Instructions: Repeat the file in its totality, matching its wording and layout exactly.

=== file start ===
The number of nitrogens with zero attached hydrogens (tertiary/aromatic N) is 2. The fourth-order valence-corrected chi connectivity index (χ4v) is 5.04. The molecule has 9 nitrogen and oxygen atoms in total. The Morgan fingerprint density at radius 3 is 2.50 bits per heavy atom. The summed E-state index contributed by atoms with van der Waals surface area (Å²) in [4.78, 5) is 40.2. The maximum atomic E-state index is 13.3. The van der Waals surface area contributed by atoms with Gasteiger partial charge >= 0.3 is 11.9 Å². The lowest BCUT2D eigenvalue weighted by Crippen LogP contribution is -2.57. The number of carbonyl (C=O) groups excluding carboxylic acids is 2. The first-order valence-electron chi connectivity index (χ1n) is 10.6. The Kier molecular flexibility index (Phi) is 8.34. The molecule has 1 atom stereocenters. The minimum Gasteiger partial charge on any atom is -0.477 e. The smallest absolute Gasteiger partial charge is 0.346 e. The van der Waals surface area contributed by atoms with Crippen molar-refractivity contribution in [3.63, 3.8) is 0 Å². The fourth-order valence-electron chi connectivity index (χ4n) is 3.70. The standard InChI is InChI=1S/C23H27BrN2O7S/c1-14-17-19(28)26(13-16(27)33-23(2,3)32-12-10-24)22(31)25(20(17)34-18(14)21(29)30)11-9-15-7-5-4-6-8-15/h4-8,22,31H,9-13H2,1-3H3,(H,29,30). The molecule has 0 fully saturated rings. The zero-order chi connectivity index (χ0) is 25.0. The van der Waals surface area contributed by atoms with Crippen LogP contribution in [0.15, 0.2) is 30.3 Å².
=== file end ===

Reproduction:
The number of nitrogens with zero attached hydrogens (tertiary/aromatic N) is 2. The fourth-order valence-corrected chi connectivity index (χ4v) is 5.04. The molecule has 9 nitrogen and oxygen atoms in total. The Morgan fingerprint density at radius 3 is 2.50 bits per heavy atom. The summed E-state index contributed by atoms with van der Waals surface area (Å²) in [4.78, 5) is 40.2. The maximum atomic E-state index is 13.3. The van der Waals surface area contributed by atoms with Gasteiger partial charge >= 0.3 is 11.9 Å². The lowest BCUT2D eigenvalue weighted by Crippen LogP contribution is -2.57. The number of carbonyl (C=O) groups excluding carboxylic acids is 2. The first-order valence-electron chi connectivity index (χ1n) is 10.6. The Kier molecular flexibility index (Phi) is 8.34. The molecule has 1 atom stereocenters. The minimum Gasteiger partial charge on any atom is -0.477 e. The smallest absolute Gasteiger partial charge is 0.346 e. The van der Waals surface area contributed by atoms with Crippen molar-refractivity contribution in [3.63, 3.8) is 0 Å². The fourth-order valence-electron chi connectivity index (χ4n) is 3.70. The standard InChI is InChI=1S/C23H27BrN2O7S/c1-14-17-19(28)26(13-16(27)33-23(2,3)32-12-10-24)22(31)25(20(17)34-18(14)21(29)30)11-9-15-7-5-4-6-8-15/h4-8,22,31H,9-13H2,1-3H3,(H,29,30). The molecule has 0 fully saturated rings. The zero-order chi connectivity index (χ0) is 25.0. The van der Waals surface area contributed by atoms with Crippen LogP contribution in [0.15, 0.2) is 30.3 Å².